The STATE v. LOWE.
The State of Georgia appeals the trial court's grant of Robert Lowe's motion to suppress evidence. OCGA § 5-7-1(a)(4). The State contends the trial court erred by granting the motion because Lowe lacked standing to challenge the search, the search was incident to a lawful arrest, and the items seized were in plain view. For the reasons that follow, we reverse.
Viewed in the light most favorable to the verdict, the evidence shows that police officers responded to a suspicious persons call at a pharmacy. The officers arrived at the scene and began surveillance of Lowe and his companion, Saldona. With an officer keeping surveillance on them, Lowe and Saldona then left the pharmacy without purchasing anything, quickly entered a car, and left the parking lot at a high rate of speed. The officer saw Lowe and Saldona's vehicle slide into a ditch and hit a stop sign. The vehicle then rolled through another stop sign, and another officer finally stopped the vehicle. The driver, Saldona, was arrested, and Lowe was asked to step from the passenger side of the car. When an officer did a cursory pat-down of Lowe to check for weapons, a syringe dropped from his person. The officers asked Lowe if he had anything else on him, and Lowe became unruly and would not cooperate with the pat-down. Eventually, the officers placed Lowe under arrest for obstruction. Thereafter, the officers searched the car and found the contested items associated with the use and manufacture of methamphetamine.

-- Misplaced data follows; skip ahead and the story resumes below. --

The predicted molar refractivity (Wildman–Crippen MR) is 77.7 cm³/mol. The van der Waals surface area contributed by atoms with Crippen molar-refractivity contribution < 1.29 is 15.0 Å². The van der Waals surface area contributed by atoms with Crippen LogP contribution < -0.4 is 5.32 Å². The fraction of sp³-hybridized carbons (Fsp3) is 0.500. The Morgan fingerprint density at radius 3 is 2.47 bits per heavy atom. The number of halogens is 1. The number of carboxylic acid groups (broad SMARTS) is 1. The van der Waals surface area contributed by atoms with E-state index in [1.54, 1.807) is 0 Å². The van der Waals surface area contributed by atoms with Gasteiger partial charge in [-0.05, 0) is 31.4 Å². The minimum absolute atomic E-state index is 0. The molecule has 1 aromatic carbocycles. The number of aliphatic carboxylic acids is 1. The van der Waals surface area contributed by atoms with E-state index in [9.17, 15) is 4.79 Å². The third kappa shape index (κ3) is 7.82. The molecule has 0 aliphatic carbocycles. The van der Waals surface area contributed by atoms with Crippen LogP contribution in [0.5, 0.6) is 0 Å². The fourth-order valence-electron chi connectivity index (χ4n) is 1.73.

The trial court granted Lowe's motion to suppress the evidence retrieved from the search without explanation. Lowe contends the trial court's ruling was correct because he has standing to challenge the search, the search was not incident to a lawful arrest since the police had no reason to stop Lowe and Saldona, and even if some items were in plain view the officers did not have the authority to search the entire car.
We find that, regardless of whether Lowe has standing or whether the items were in plain view, the search was incident to a lawful arrest. Therefore, the trial court erred in granting the motion to suppress.
Because the officers saw the vehicle drive at a high rate of speed into a ditch and hit a stop sign, the arrest of the driver for reckless driving1 was authorized. An officer may make a warrantless arrest if he has probable cause to believe the accused has committed or is committing an offense. Ross v. State, 255 Ga.App. 462, 464, 566 S.E.2d 47 (2002). Further, the arrest was lawful even though the officer could have chosen to issue a citation instead of making a custodial arrest. “OCGA § 17-4-23(a) gives a police officer the option to issue a citation but does not restrict the power given to police in OCGA § 17-4-20 to make custodial arrests for crimes committed in their presence. [Cit.]” (Punctuation omitted.) Baker v. State, 202 Ga.App. 73, 74, 413 S.E.2d 251 (1991). Consequently, after the driver was arrested for the traffic violation, the officers could lawfully search the interior of the car. OCGA § 17-5-1; Vega v. State, 236 Ga.App. 319, 320, 512 S.E.2d 65 (1999); State v. Haddock, 235 Ga.App. 726, 728, n. 2, 510 S.E.2d 561 (1998).
Furthermore, to safely search the car officers are also allowed to do a cursory pat-down of passengers to check for weapons. Dowdy v. State, 209 Ga.App. 311, 312, 433 S.E.2d 293 (1993). Consequently, Lowe's arrest for obstruction gave the officers an additional reason to search the entire car. Tutu v. State, 252 Ga.App. 12, 14-15(1), 555 S.E.2d 241 (2001). Accordingly, the trial court's grant of the motion to suppress must be reversed.
1. “Any person who drives any vehicle in reckless disregard for the safety of persons or property commits the offense of reckless driving.” OCGA § 40-6-390(a).
ANDREWS, P.J., and ADAMS, J., concur.